May 16, 2016

Certificate of Need Laws Only Complicate Health Care and Stifle Competition

Christopher Koopman

Senior Affiliated Scholar
Summary

A review of the literature shows that there is no clear evidence that certificate or need laws control costs; in fact, some studies suggest they may do the opposite.

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Sometimes complex problems require complex solutions. Sometimes issues become so twisted and tied that only the most sophisticated answers could solve them. Trying to dissect the current debates over health care would leave one thinking that we've found ourselves in such a mangled situation that only Rube Goldberg himself could devise an appropriate solution.

This thinking, however, is not new or unique to today's debates about health care. In fact, it is what has created much of the current mess in the first place.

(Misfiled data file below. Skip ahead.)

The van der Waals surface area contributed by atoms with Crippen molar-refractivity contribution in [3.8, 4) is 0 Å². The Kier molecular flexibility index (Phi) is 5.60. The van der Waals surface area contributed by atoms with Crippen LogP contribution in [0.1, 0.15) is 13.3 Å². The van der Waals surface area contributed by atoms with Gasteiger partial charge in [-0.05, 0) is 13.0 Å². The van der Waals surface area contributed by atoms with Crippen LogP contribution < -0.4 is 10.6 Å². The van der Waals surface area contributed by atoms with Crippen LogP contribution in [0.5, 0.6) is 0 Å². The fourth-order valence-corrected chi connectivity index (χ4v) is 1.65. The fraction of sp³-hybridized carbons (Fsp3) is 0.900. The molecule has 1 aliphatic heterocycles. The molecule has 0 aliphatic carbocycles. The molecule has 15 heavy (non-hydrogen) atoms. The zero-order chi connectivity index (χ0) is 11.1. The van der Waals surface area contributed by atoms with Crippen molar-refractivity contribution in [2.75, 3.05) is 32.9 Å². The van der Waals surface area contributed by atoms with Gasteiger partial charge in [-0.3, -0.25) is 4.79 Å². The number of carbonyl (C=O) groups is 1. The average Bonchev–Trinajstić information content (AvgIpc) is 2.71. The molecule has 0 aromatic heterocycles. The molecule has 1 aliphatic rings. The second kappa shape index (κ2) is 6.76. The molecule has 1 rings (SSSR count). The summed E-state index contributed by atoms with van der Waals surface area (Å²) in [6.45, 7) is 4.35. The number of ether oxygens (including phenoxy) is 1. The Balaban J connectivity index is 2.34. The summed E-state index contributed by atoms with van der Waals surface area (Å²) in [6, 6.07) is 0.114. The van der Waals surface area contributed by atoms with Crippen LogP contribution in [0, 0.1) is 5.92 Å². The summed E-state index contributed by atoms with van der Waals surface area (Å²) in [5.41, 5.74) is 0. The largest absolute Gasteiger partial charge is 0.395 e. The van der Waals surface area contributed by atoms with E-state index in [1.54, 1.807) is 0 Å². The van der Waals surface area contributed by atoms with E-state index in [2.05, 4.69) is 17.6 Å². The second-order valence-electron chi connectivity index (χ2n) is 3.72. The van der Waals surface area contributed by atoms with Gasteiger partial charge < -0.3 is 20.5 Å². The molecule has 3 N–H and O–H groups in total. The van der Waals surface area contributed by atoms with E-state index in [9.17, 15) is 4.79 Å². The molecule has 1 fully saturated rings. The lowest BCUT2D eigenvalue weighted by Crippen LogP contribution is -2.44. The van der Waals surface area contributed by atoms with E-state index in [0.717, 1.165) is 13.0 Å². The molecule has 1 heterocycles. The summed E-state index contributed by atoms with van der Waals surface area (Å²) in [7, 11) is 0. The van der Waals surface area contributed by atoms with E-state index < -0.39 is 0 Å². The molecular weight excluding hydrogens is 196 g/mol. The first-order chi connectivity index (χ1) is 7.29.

Take, for example, little-known yet hugely significant certificate of need or CON laws. Thirty-six states currently require government permission before health care providers can open or expand a practice or invest in certain devices or technology. Permission is granted on the basis of so-called "need" by using complex formulas, hearings and a bureaucratic process that tends to look like high-stakes litigation. In fact, in most instances, current providers are invited to challenge a would-be competitor's right to open a practice. And it may take years and hundreds of thousands of dollars before a provider is granted permission to buy something as straightforward as an MRI machine.

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